Haldimand-Norfolk’s new Acting Medical Health Officer (AMOH) says he’s been learning “where the people are” regarding vaccinations between the two counties since he took over the health unit two weeks ago. .
Dr. Matt Strauss officially began his term on September 14 and told the media in a press Monday that his first concern is a “divestment” in vaccines among the 40- to 60-year-old cohort, predicting a ” excess mortality “if the rate does not increase. in the months to come.
As of Monday, about 78 percent of people ages 40 to 60 had been fully immunized against COVID-19, and only 75 percent of people ages 45 to 59 had received two doses of vaccines.
More than 78 percent of Haldimand-Norfolk residents over the age of 12 have been fully immunized against COVID-19 and 83 percent of the eligible population (62,259) have received at least one vaccine.
The region still lags behind the provincial average of 80.5 percent after having received second doses 12 years or more. Coverage for the first dose in Ontario was 86 percent as of Monday.
“I suspect that excess mortality will be seen in that cohort of unvaccinated 40- to 60-year-olds,” Strauss said.
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“The prediction is tense, but I feel pretty confident at that point. So we’re brainstorming as a team on how to reach more people that way, again, leaning on these community partnerships and presentations that I’ve been doing. “
Prior to his appointment, questions about Strauss’s views on the COVID-19 lockdowns shared on social media in recent months were the catalyst for controversy over his appointment by the Haldimand-Norfolk Board of Health (BOH ) on July 22.
One post in question included an excerpt from April 9 in which it suggested that COVID-19 shutdowns “are based on fear and coercion,” while another on Aug. 3 suggested that “sooner it would give COVID-19 to your kids than a McDonald’s Happy Meal. ” “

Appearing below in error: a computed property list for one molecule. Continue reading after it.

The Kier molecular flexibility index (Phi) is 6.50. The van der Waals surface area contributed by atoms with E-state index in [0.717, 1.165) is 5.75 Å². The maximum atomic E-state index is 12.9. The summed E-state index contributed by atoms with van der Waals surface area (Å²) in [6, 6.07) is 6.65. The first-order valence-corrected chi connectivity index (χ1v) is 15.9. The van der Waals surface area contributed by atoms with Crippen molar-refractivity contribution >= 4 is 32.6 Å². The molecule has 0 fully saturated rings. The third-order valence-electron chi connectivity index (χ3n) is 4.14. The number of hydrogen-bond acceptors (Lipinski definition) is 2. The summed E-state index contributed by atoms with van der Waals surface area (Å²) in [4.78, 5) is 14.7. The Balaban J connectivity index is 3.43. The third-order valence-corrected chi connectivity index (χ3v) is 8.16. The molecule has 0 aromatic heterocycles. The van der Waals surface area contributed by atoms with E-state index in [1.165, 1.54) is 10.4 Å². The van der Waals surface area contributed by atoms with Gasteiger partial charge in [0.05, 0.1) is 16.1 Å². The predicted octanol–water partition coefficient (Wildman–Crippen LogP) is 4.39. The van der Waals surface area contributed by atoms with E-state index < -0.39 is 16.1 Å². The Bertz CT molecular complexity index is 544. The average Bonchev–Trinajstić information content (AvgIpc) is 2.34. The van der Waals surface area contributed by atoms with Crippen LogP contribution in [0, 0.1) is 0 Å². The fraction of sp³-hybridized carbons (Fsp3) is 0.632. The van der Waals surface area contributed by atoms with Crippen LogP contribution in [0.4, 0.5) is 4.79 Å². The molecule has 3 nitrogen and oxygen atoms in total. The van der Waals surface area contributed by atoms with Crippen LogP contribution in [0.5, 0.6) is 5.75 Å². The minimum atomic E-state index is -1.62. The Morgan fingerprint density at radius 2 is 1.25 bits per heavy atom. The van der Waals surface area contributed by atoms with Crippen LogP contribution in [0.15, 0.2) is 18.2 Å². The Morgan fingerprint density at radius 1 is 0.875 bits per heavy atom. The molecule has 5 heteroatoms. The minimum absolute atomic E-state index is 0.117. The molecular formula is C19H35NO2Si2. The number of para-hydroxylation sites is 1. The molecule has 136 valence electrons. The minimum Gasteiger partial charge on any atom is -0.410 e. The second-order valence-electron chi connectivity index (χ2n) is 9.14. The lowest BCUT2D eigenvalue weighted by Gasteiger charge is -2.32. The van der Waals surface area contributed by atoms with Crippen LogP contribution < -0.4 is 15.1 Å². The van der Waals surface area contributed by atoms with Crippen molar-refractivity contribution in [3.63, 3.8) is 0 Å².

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The issue became controversial when liberal health critic John Fraser called for a veto of Strauss’s appointment, suggesting he opposed “life-saving public health measures” amid the fourth wave of the pandemic.
AMOH’s designee received a vote of confidence the day before his start after the BOH voted unanimously to move on from any further discussion on his appointment.
Strauss says that much of his time in his first two weeks has been spent in meetings with community leaders, religious leaders and family physicians..
He suggests that some of the doubts are likely based on residents not trusting data from medical institutions and not on having had no access to vaccine data.
Maintain trust in health officials
“One of my main interests is how we can meet people where they are, address their specific concerns in the most transparent way possible, ”said Strauss.
The AMOH continued to urge residents with concerns to contact their family doctors for advice that it said would “make a recommendation to get it.”
During Monday’s session, epidemiologist Kate Bishop-Williams said public health models for the region suggest that the impact of a fourth wave could hit early to mid-October.
However, he toned down that assessment, saying current data suggests the region is “doing better” than originally thought.
“I would say there is no reason to believe with our local or provincial or national data at this time that it is not yet ahead, ”Bishop-Williams said.
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“Maybe we’ll have to lean towards some of those slightly less steep or mid-range projections.”
Strauss agreed with the perspective and suggested that COVID-19 was here to stay and that very few will be able to avoid contracting it.
“My priority is to make everyone as safe as possible,” Strauss said.
“With regard to hospital capacity, but also with regard to vaccination. So I think if you haven’t been exposed to COVID-19, that’s fine, but that day is likely to come and that’s where vaccines come in. “
Outbreak at RVilla nursing home in Caledonia
During Monday’s press, Bishop-Williams revealed that an outbreak in a retirement community in Caledonia, linked to fully vaccinated residents, was declared over as of the weekend.
The increase, which began in early September, involved five major cases among residents with “mild symptoms” at the RVilla retirement home on Argyle Street South, which is home to approximately 40 residents.
Bishop-Williams said public health has not yet determined how the virus entered the home.
“It is not clear how the outbreak started. We don’t know what the source of acquisition was for that index case or for that first individual who became symptomatic and then tested positive, ”Bishop-Williams said.
During the outbreak, two people were sent to the hospital for treatment and one was transferred for “additional assistance” due to comorbidity from an illness they already had prior to contracting COVID-19.
As of Tuesday, Haldimand Norfolk has 21 active cases in the region. The region’s seven-day moving average of cases fell this week to 2.1 compared to 3.6 reported last week.
Bishop-Wiliams says the region is currently monitoring two reported outbreaks, one in a workplace and another connected to a bus.
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